Introduction: Brain swelling due to edema formation is a major cause of neurological deterioration and death in patients with large hemispheric infarction (LHI) and severe traumatic brain injury (TBI), especially contusion-TBI. Preclinical studies have shown that SUR1-TRPM4 channels play a critical role in edema formation and brain swelling in LHI and TBI. Glibenclamide, a sulfonylurea drug and potent inhibitor of SUR1-TRPM4, was reformulated for intravenous injection, known as BIIB093.Areas covered: We discuss the findings from Phase 2 clinical trials of BIIB093 in patients with LHI (GAMES-Pilot and GAMES-RP) and from a small Phase 2 clinical trial in patients with TBI. For the GAMES trials, we review data on objective biological variables, adjudicated edema-related endpoints, functional outcomes, and mortality which, despite missing the primary endpoint, supported the initiation of a Phase 3 trial in LHI (CHARM). For the TBI trial, we review data on MRI measures of edema and the initiation of a Phase 2 trial in contusion-TBI (ASTRAL).Expert opinion: Emerging clinical data show that BIIB093 has the potential to transform our management of patients with LHI, contusion-TBI and other conditions in which swelling leads to neurological deterioration and death.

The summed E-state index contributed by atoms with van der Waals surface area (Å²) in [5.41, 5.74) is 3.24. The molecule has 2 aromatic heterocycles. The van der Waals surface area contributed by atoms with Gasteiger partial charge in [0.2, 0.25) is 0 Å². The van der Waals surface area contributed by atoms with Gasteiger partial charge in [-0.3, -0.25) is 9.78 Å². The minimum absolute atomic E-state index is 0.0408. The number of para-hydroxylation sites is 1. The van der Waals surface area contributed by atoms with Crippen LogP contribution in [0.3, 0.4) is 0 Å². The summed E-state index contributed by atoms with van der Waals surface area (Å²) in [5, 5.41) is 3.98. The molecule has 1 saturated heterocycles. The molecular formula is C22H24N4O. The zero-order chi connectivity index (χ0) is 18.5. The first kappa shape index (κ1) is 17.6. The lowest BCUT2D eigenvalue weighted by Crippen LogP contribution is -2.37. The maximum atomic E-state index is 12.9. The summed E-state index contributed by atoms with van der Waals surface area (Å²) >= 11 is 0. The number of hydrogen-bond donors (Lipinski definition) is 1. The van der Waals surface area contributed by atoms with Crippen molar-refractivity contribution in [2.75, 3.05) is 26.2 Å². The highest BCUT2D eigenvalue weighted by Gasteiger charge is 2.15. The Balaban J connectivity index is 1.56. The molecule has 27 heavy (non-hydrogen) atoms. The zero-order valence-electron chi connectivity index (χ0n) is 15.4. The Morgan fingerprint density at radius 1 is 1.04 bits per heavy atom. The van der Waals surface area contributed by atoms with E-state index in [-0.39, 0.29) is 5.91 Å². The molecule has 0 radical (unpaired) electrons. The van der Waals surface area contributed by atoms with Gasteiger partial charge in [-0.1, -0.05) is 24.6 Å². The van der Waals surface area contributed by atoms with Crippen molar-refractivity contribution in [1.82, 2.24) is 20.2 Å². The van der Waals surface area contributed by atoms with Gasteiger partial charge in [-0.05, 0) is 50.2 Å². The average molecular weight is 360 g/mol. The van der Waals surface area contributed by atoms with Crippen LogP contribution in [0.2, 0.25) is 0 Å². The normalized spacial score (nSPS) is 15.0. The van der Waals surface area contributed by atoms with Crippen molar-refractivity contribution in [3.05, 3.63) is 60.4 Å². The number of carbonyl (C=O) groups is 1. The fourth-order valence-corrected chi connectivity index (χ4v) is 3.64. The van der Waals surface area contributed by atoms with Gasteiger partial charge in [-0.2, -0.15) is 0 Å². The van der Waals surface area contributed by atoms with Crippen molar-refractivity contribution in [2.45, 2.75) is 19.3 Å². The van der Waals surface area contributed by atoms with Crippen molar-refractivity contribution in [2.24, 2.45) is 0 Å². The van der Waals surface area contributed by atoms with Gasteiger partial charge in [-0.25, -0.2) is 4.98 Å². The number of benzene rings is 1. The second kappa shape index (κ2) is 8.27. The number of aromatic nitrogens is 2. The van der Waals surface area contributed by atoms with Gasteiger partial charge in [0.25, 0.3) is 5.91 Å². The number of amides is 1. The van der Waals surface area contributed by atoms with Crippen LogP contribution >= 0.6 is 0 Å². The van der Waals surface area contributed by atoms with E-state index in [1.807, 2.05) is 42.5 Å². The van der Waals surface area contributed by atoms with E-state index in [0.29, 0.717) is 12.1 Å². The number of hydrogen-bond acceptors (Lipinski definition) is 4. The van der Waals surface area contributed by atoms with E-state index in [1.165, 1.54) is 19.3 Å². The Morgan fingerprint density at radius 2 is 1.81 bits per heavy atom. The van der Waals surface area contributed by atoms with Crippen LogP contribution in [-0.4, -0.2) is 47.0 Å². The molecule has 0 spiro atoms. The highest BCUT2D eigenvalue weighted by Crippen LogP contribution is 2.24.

Keywords: BIIB093; Glibenclamide; SUR1-TRPM4; cerebral edema; contusion; large hemispheric infarction; stroke; traumatic brain injury.